In its second year of operation, Unitas Ensemble continues its mission to foster “…the appreciation of Latino- and Ibero-American music and culture … with captivating performances for ensembles of various sizes.” Did they ever deliver!
“Journey to the Tropics” inundated the crowd at Old South Church on Saturday afternoon with lively repertoire from Latin composers with Boston connections, whose compositions for the most part danced, smiled and looked back in sweet nostalgia to Piazzola, Gottschalk, and Vivaldi, though sometimes with a tinge of Marx or Lorca.
Artistic Director Lina Marcela Gonzalez wisely kept off to the side of tenor David Rivera, Concertmaster of the group Alina Czekala, harpist Maria Rindenello-Parker, flautist Michael Avitabile, and percussionist Bryce Leafman in the opener, Ginastera’s Cantos del Tucamán OP. 4 (1938). Rivera’s bright, youthful and ardent tenor found many colors and moods in the romantic poems of the Argentinean Rafael Jijena Sanchez, for which the writer provided poetic and decidedly non-literal English translations. He rendered “Vidal, vidita, vidala, vidalitá” (literally life, big life, little life, alive) as “My life, my song.” It sounded quite lyrical in Spanish, but the English words gave us marvelous entrée into the poetic images. “My life, my song, a silk kerchief, and love still waiting” floated to us over a jungle beat of the bombas, which sound something like bongos. Through the engaged collaboration of all five players, the three other bittersweet meditations on lost love achieved the satisfying consummations that the words begged for.
Osvalso Golijov’s Last Round (based on a boxing story by Julio Cortázar) paid tribute to Piazzola, who, after a stroke in 1992 “left us, in the words of the old tango, ‘without saying goodbye.’” Golijov posits the entire orchestra as a giant bandoneon, which in the virtuoso fingers of Piazzola could “…condense the eroticism of legs and torso of the dance.” Golijov captured the savage and macho shriek of the button concertina as well as its oxymoronic driving tenderness. Gonzalez maintained an elastic pulse which thrust into a coda of passionate fire before yielding to an aria apparently based on the last third of “My Beloved Buenos Aires” that might have been intoned by Piaf. Sly slides, Cheshire cat grins and Valentino smirks shone in this slow drag. Golijov punctuated the closing very fast dance with idiomatically erotic hesitations, changing tempi almost bar by bar, climaxing in a breathtaking apocalyptic frenzy.
The subtitle of Luis Ruelas Romos’s Resilience: Piece for 13 Instruments got us thinking of Mozart’s Grand Partita. But in the world premiere run-through of this piece we detected none of the master’s lyricism, though Romo did reveal himself as an orchestrator with chops who could respect the voice of each instrument—and there were many more than 13 if you counted each constituent of the extensive percussion battery. Other than repeated punctuations with martial bass and snare drum rolls and a something in the bass trombone which Gonzalez later identified as cynical comments on the Mexican national anthem, structural organization proved elusive and affect evanescent. Romo’s program note polemic, which dedicated Resilience to victims of oppression, also tells us that it “manifests the musician’s moral responsibility to be a vigilant speaker for society.” The words raised expectations for engagement and emotional depth that the colorful and imaginative but indeterminate sounds delivered only fitfully.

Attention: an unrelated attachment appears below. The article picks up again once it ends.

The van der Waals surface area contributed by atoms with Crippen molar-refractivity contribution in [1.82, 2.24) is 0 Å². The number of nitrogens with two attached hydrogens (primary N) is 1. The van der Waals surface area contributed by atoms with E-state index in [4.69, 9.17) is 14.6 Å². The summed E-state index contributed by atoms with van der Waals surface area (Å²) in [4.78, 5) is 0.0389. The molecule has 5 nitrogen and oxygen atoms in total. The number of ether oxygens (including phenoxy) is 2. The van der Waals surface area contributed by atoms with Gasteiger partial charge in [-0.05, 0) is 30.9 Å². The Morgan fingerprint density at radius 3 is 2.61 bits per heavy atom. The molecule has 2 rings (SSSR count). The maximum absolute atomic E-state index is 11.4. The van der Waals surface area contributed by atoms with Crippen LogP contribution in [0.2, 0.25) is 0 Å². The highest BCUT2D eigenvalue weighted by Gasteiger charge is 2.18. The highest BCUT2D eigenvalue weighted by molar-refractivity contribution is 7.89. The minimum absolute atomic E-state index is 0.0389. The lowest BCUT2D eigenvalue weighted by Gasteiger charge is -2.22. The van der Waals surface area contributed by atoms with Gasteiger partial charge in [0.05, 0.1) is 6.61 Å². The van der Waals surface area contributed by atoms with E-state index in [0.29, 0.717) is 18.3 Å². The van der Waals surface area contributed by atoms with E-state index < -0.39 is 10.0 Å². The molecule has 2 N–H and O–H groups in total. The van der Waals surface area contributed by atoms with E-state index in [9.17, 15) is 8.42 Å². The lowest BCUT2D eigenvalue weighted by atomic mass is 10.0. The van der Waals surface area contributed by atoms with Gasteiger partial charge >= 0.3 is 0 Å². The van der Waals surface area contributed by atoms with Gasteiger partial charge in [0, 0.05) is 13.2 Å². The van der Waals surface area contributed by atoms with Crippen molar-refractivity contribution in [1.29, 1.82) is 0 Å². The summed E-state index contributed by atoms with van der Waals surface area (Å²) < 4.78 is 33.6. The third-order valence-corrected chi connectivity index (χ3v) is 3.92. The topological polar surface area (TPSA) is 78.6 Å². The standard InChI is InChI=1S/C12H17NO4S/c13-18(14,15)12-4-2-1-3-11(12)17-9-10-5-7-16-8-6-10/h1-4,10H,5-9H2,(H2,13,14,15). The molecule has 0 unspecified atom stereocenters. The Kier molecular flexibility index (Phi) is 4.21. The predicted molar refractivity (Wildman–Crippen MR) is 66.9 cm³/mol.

On the basis of his Two Seasons of the Caribbean Tropics, one can add the name of Paul Desenne (1959-) to the list of Latino composers such as Ginastera, Piazzola, and Golijov that entertainingly straddle hot and cold blooded miens of New Spain and Old Europe. Certainly not all composers of weather programmed works allude to Vivaldi’s Seasons, but this one surely did in something of an apotheosis of the Venetian’s rhetoric.
“The rainy season…can be extremely annoying…and the dry season can be just as devastating, when nature’s territory shrinks in agony,” Desenne tell us. His “injection of Caribbean music and intense rhythmic treatment” make for a spicy cauldron where Vivaldi bubbles up one minute and double troubles of Gottschalk and Piazzola the next. Gonzalez presided over this Ivesian plum pudding with as much geniality as PDQ Bach. But very much her own were lightning changes of tempo, meter and affect all cued and shaped to a fare-the-well.
Fronted by violinist Saul Bitran’s fabulously over-the-top concerto expressiveness, the 20 eager and responsive players gave us half an hour of Vivaldi Furioso and Tremolo Agitato in a facetious but affectionate “Venetian Jam session.”